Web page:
REAL-TIME FEEDBACK ENABLES LEARNING ON THE JOB: How vessel display makes maintenance safer, faster and cost effective

Maintenance of offshore wind turbines is important and necessary. The faster a defect turbine is running again, the faster it produces electricity. Time is money. How do you make sure that the valuable time turbine technicians have, is actually spent on offshore wind turbine maintenance? In practice a lot of valuable time is lost; often by unforeseen weather conditions, or personnel who have been suffering from sea-sickness, or a lack of operational information. How can the industry change this and improve productivity?

Offshore WIND asked BMO Measurement Solutions B.V. (BMO), a Dutch company specialised in providing insight and improving logistical processes in the offshore wind sector, to explain how their vessel display contributes to improving logistics and safety. It concerns the collection of data from, and information of, the vessels working in offshore wind farm maintenance. The BMO on-board measurement equipment measures motions, positions and speed, combined with video images.

Making the best use of valuable time, is a large proportion of making offshore operations more effective. How do you prevent vessels from making a transit in vain, because the sea on site turns out to be too rough to transfer? Under which circumstances do vessels damage foundations or become damaged themselves during transfers? Did the skipper make a judgment error or was there another cause? What information does a skipper need to offer his passengers a safe and comfortable transit?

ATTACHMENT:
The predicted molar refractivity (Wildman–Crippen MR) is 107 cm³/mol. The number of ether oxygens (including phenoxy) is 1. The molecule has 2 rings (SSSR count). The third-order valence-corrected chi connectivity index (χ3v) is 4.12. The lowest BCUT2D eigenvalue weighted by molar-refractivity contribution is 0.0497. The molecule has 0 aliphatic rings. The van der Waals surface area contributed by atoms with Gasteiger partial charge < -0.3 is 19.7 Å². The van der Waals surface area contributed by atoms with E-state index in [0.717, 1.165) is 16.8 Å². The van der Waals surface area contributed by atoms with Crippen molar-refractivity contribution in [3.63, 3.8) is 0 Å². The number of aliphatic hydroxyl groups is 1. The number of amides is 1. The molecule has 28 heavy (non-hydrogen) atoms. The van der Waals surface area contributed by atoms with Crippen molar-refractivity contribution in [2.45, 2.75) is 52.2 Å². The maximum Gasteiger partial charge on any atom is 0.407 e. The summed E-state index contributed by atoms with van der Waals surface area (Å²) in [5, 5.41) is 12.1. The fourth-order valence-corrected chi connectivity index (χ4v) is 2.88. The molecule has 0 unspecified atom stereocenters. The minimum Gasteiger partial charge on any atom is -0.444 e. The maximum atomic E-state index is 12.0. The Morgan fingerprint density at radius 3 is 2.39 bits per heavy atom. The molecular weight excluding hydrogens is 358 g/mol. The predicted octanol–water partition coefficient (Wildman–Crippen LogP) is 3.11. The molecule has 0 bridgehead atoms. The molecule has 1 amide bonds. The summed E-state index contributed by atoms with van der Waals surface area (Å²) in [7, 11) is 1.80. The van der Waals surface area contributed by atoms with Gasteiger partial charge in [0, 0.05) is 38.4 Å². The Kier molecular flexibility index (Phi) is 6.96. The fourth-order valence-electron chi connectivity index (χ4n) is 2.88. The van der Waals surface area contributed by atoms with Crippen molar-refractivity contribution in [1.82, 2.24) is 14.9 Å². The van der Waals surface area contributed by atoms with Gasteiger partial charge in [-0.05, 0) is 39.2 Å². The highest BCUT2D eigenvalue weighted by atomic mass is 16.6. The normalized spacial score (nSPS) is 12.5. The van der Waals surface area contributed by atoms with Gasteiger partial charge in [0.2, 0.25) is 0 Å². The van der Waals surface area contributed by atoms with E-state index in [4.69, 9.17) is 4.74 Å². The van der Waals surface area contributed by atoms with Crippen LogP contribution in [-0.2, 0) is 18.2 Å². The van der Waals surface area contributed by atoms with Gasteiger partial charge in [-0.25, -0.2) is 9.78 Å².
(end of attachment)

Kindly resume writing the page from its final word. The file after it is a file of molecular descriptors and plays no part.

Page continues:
To answer those questions, it is important to see the various aspects concerned with offshore logistics clearly. These aspects include: duration of the transit; comfort of the technicians and the safe transfer from vessel to wind turbine. Every wind project is different: there are many variables, for example the harbour, the distance of the wind farm to the harbour and the foundation design. The weather conditions also vary from moment to moment: waves, currents and winds. And then the essential human element, choosing the right skipper for the right vessel, further increases the number of combined possible factors.

The right stuff

The maintenance of a wind farm far offshore is either carried out on planned regular programmes, or when it occurs, for unplanned events. Both of which increases proportionally with the number of turbines in the wind farm. The safe arrival of the technicians is of prime importance and for this a new class of vessel, the crew transfer vessel (CTV), has been developed over the past few years for bringing personnel and equipment to the wind farm. The CTVs in use today have a length between 17m to 26m, twin hulls and are capable of a reasonably high speed. Due to the current international vessel regulations in force the majority of them can carry 12 technicians.

With the monitored measurements the best vessel for the specific weather conditions, sailing distances or foundation designs can be selected. Not every vessel is suitable for each situation and sometimes the differences are large, depending on, for example, the payload and passengers that must be taken to the wind farm. Each type of vessel requires different handling techniques to be used by the skipper. When these parameters and techniques are known and documented from measurements already taken the ideal selection of vessel and crew is easy to make.

A successful mission

It is also of great importance to make sure that each voyage is efficiently planned and use of the vessel is maximised for each different type of vessel. A voyage that has to be aborted, due to weather for example, can easily cost ten thousand euros. The good planning of the route between turbines to reduce sailing time, and ensuring the time that each technician or engineer has at the WTG is sufficient for the required work without having to return the following day to complete, all adds up to efficient use of man power and machinery. The BMO measurement equipment makes it easier to predict reliably whether transfers are possible because the sailing conditions have been determined objectively. This enables planners to prevent unnecessary and uncomfortable transits without missing opportunities when it is in fact possible.

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Vessel display